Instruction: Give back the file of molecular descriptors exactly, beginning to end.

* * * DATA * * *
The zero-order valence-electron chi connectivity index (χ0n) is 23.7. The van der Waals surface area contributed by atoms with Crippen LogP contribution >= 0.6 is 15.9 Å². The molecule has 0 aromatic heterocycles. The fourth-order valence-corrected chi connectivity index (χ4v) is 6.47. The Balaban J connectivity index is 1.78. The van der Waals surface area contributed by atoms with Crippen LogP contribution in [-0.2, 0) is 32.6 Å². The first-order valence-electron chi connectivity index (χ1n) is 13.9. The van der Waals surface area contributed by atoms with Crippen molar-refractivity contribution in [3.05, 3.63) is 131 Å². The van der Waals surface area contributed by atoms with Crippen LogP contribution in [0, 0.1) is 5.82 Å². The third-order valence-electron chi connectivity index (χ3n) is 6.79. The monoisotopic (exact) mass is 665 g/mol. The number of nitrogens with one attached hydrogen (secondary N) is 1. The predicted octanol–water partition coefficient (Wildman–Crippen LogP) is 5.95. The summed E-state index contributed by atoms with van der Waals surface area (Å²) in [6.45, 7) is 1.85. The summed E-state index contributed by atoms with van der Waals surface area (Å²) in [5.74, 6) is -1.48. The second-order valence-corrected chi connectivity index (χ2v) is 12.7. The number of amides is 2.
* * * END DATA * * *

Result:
The zero-order valence-electron chi connectivity index (χ0n) is 23.7. The van der Waals surface area contributed by atoms with Crippen LogP contribution >= 0.6 is 15.9 Å². The molecule has 0 aromatic heterocycles. The fourth-order valence-corrected chi connectivity index (χ4v) is 6.47. The Balaban J connectivity index is 1.78. The van der Waals surface area contributed by atoms with Crippen LogP contribution in [-0.2, 0) is 32.6 Å². The first-order valence-electron chi connectivity index (χ1n) is 13.9. The van der Waals surface area contributed by atoms with Crippen molar-refractivity contribution in [3.05, 3.63) is 131 Å². The van der Waals surface area contributed by atoms with Crippen LogP contribution in [0, 0.1) is 5.82 Å². The third-order valence-electron chi connectivity index (χ3n) is 6.79. The monoisotopic (exact) mass is 665 g/mol. The number of nitrogens with one attached hydrogen (secondary N) is 1. The predicted octanol–water partition coefficient (Wildman–Crippen LogP) is 5.95. The summed E-state index contributed by atoms with van der Waals surface area (Å²) in [6.45, 7) is 1.85. The summed E-state index contributed by atoms with van der Waals surface area (Å²) in [5.74, 6) is -1.48. The second-order valence-corrected chi connectivity index (χ2v) is 12.7. The number of amides is 2.